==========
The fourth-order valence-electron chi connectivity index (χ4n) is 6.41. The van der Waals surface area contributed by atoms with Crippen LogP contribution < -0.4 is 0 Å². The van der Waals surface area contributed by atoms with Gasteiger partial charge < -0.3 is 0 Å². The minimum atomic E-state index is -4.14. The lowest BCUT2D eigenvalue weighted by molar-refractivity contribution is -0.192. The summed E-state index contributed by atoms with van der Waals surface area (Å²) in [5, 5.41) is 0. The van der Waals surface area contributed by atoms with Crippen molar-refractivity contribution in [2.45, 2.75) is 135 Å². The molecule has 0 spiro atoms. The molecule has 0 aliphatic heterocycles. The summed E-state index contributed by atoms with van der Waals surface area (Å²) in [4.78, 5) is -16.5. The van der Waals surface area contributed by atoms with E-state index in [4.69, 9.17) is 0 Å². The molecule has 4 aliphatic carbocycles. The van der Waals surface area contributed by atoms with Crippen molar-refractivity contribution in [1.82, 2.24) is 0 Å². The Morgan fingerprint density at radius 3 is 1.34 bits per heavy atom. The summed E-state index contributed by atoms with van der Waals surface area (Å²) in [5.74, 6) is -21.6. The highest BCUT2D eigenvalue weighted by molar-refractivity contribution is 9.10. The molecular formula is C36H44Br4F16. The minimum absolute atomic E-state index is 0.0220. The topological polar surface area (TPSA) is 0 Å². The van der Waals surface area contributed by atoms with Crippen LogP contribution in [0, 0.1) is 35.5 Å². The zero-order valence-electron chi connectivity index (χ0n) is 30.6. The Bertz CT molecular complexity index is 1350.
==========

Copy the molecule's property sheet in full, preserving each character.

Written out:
The fourth-order valence-electron chi connectivity index (χ4n) is 6.41. The van der Waals surface area contributed by atoms with Crippen LogP contribution < -0.4 is 0 Å². The van der Waals surface area contributed by atoms with Gasteiger partial charge < -0.3 is 0 Å². The minimum atomic E-state index is -4.14. The lowest BCUT2D eigenvalue weighted by molar-refractivity contribution is -0.192. The summed E-state index contributed by atoms with van der Waals surface area (Å²) in [5, 5.41) is 0. The van der Waals surface area contributed by atoms with Crippen molar-refractivity contribution in [2.45, 2.75) is 135 Å². The molecule has 0 spiro atoms. The molecule has 0 aliphatic heterocycles. The summed E-state index contributed by atoms with van der Waals surface area (Å²) in [4.78, 5) is -16.5. The van der Waals surface area contributed by atoms with E-state index in [4.69, 9.17) is 0 Å². The molecule has 4 aliphatic carbocycles. The van der Waals surface area contributed by atoms with Crippen molar-refractivity contribution in [1.82, 2.24) is 0 Å². The Morgan fingerprint density at radius 3 is 1.34 bits per heavy atom. The summed E-state index contributed by atoms with van der Waals surface area (Å²) in [5.74, 6) is -21.6. The highest BCUT2D eigenvalue weighted by molar-refractivity contribution is 9.10. The molecular formula is C36H44Br4F16. The minimum absolute atomic E-state index is 0.0220. The topological polar surface area (TPSA) is 0 Å². The van der Waals surface area contributed by atoms with Crippen LogP contribution in [0, 0.1) is 35.5 Å². The zero-order valence-electron chi connectivity index (χ0n) is 30.6. The Bertz CT molecular complexity index is 1350.